Taste of Perth highlights / Interview with Bib and Tucker’s Scott Bridger


Perth’s gloomy weather didn’t deter the hungry masses from converging on Langley Park for the 3rd annual Taste of Perth festival. I gulped when I saw the line outside the white tents on Sunday, but it moved quickly and soon my senses were on high alert with; the sounds of sizzling barbecues, inviting aromas of assorted dishes, kaleidoscope of colourful cocktails, tantalising tastes of culinary craftsmanship and the slippery feel of plastic cutlery (which didn’t diminish the experience).


The rectangle shape set up was excellent, with plenty of space to manoeuvre through the crowds. Tables, chairs, stools, deckchairs and benches were dotted throughout, as were several bar areas, allowing plenty of opportunity to sit, eat and relax. Trading cash, on entry, for a ‘crown card’ made perfect sense and loaded with our virtual money my daughter and I followed the signs to the plethora of free samples on offer from local artisan stalls.


I tried the only preservative-free, unpasteurised passionfruit cider available in WA, made by Four Brothers Cider which only opened 10 weeks ago. I could definitely taste the sweet nectar of passionfruit and was pleasantly surprised as I am not usually a cider drinker.


My daughter liked the Maille béarnaise mustard, smeared on a bite-sized portion of hot dog from the Maille Mustard Mobile. Other flavours to try were hollandaise, truffle and honey dijon.


We both enjoyed tucking into the bread and Lurpak butter and had to stop reaching for more!


The South Australian oysters from Smokey Bay looked fresh and people enthused about how delicious they were but still it wasn’t enough to entice me.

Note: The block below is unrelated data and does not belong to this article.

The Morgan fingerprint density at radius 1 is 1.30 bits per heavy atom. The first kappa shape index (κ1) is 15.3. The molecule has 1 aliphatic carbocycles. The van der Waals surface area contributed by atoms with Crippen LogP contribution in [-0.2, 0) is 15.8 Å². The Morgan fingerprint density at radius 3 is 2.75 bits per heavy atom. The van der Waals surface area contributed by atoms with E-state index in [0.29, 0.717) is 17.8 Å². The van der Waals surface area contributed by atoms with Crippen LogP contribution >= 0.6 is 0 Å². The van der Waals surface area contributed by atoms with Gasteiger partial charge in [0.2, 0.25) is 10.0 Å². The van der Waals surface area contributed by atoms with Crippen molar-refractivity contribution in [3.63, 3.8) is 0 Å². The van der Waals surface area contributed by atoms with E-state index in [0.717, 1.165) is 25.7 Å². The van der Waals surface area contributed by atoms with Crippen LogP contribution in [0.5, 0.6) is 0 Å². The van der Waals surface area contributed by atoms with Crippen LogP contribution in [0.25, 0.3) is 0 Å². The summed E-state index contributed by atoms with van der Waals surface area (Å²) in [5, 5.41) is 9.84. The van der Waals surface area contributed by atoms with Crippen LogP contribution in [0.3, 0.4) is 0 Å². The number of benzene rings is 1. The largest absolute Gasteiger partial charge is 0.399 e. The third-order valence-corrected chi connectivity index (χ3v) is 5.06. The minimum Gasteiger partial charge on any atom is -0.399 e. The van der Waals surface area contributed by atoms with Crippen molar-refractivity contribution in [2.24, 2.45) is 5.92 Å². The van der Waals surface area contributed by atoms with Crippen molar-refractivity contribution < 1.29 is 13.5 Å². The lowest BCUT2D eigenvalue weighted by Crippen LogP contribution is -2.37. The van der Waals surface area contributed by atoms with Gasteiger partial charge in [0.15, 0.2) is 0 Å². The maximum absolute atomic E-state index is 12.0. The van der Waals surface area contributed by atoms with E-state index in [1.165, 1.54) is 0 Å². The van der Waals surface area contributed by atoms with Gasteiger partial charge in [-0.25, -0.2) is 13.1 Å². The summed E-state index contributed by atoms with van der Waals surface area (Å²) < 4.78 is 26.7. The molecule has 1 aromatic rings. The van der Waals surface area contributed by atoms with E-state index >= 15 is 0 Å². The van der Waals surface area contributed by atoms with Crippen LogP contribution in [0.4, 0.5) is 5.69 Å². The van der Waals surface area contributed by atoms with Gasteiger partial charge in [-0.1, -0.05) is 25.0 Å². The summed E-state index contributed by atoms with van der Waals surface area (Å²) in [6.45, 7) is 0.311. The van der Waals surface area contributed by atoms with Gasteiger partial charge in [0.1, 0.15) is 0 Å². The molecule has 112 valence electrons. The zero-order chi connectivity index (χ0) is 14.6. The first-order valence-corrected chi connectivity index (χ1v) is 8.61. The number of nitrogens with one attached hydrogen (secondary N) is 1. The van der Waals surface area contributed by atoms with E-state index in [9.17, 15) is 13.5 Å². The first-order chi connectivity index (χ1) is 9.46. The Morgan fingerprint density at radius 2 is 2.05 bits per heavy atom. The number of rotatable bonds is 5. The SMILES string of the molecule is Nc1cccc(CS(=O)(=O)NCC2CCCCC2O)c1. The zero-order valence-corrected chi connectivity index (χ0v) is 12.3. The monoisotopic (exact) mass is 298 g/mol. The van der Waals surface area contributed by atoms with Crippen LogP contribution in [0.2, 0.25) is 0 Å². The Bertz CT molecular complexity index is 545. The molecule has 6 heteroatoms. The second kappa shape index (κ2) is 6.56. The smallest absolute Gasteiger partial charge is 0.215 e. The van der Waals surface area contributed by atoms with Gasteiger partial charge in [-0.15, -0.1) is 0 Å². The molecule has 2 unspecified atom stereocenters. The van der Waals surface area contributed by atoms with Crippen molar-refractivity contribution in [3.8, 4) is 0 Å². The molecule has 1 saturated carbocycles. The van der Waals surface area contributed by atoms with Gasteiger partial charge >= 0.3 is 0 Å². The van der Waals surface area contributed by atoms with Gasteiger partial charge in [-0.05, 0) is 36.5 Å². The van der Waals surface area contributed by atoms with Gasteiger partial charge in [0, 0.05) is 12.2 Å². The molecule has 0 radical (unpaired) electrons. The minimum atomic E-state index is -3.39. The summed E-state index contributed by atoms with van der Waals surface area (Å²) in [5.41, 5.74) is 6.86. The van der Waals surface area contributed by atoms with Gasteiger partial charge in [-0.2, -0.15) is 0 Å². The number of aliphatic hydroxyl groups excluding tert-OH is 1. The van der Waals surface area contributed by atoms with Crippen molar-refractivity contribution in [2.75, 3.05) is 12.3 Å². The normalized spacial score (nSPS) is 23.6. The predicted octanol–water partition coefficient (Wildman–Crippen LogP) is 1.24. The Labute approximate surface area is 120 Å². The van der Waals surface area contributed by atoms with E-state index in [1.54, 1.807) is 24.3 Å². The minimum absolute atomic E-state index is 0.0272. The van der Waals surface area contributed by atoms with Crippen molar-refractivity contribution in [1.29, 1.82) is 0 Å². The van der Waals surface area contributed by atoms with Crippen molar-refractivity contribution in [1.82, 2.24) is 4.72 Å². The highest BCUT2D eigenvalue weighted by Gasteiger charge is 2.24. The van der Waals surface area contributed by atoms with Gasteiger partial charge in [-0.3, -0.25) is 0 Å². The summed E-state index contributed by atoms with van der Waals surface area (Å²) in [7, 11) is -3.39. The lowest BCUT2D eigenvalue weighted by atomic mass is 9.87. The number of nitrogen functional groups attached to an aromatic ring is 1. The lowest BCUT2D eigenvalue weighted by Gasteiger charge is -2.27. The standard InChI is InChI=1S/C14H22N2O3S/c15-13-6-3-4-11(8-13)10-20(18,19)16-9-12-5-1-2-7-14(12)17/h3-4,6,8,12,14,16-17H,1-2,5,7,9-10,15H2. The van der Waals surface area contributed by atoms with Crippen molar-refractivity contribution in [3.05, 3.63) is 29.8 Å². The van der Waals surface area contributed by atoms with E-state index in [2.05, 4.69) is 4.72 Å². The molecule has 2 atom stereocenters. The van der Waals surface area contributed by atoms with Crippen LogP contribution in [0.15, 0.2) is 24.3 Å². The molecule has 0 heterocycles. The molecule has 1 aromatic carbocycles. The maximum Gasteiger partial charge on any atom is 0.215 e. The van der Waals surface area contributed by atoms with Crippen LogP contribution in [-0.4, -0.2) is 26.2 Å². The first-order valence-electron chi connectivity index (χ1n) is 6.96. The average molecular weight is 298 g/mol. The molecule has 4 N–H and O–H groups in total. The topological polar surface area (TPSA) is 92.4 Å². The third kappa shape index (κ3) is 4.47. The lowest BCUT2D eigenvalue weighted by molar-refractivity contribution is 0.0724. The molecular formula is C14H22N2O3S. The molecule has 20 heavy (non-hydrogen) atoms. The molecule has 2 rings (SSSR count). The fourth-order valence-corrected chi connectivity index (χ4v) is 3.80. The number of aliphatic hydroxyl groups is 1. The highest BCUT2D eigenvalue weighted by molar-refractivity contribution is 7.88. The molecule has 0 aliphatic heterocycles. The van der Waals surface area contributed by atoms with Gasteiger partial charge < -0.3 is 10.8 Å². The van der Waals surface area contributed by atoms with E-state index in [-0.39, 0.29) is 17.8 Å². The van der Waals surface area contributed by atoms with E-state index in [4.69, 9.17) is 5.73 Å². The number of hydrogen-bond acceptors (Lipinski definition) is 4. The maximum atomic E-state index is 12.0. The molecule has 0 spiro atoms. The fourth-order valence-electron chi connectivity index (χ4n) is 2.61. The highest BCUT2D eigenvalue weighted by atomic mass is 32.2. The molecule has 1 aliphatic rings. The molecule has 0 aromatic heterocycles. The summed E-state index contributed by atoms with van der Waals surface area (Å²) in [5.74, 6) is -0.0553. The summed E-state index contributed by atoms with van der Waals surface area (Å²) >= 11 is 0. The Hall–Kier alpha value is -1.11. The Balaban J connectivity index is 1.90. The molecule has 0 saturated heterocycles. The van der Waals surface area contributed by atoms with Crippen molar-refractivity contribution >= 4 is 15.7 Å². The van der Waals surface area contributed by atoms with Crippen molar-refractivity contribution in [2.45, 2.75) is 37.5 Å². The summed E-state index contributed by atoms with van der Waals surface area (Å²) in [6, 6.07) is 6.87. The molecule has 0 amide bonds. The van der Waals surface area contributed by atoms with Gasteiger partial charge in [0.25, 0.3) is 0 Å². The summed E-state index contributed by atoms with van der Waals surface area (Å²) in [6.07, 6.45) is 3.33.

My son would have loved Pic’s all natural, sugar free, Peanut Butter. Founder Pic Picot, originally made peanut butter out of a cement mixer and roasts Australian peanuts, adding only a pinch of salt.


And my father would have enjoyed tucking into Fehlbergs pickled onions, one of the most successful manufactures of pickled onions in the Australian retail market.


But I preferred to savour the Chapman Grove Sauvignon Blanc, which I think, was a good choice – sweet and refreshing. The privately owned company produce wines from the Margaret River region.


And I did like the stall of rainbow concoctions by WA’s cocktail and catering event specialists, Cocktail Gastronomy.


There were plenty of items for sale including the decadent brownies from Maison Saint Honore, the French Patisserie known for their macarons.


Spicy zulu sauces from Mama Africa, ideal for adding to all meat, fish and vegetable dishes.


Or grass fed Black Angus beef, pasture fed chicken and pork and other free range, all natural, meats direct from the farmer to the butcher at Hampshire on Eighth.


If you booked early you could spend quality time in cooking masterclasses with some of Perth’s most experienced chefs, one of who is Scott Bridger, Head Chef at Bib and Tucker. He took a few minutes out of his hectic schedule to answer a few foodie questions for me.

You’ve travelled extensively so what does Perth offer that is exclusive to our state?

Perth is a very unique state with a temperate climate similar to the Mediterranean. It has some of the best produce in Australia and now with the array of new restaurants, has some fine chefs to go with it.

What was the first dish you ever cooked successfully and your worst failure?

Profiteroles was my first win. Blancmange was my first fail – it resembled something that my two-year-old son would attempt now.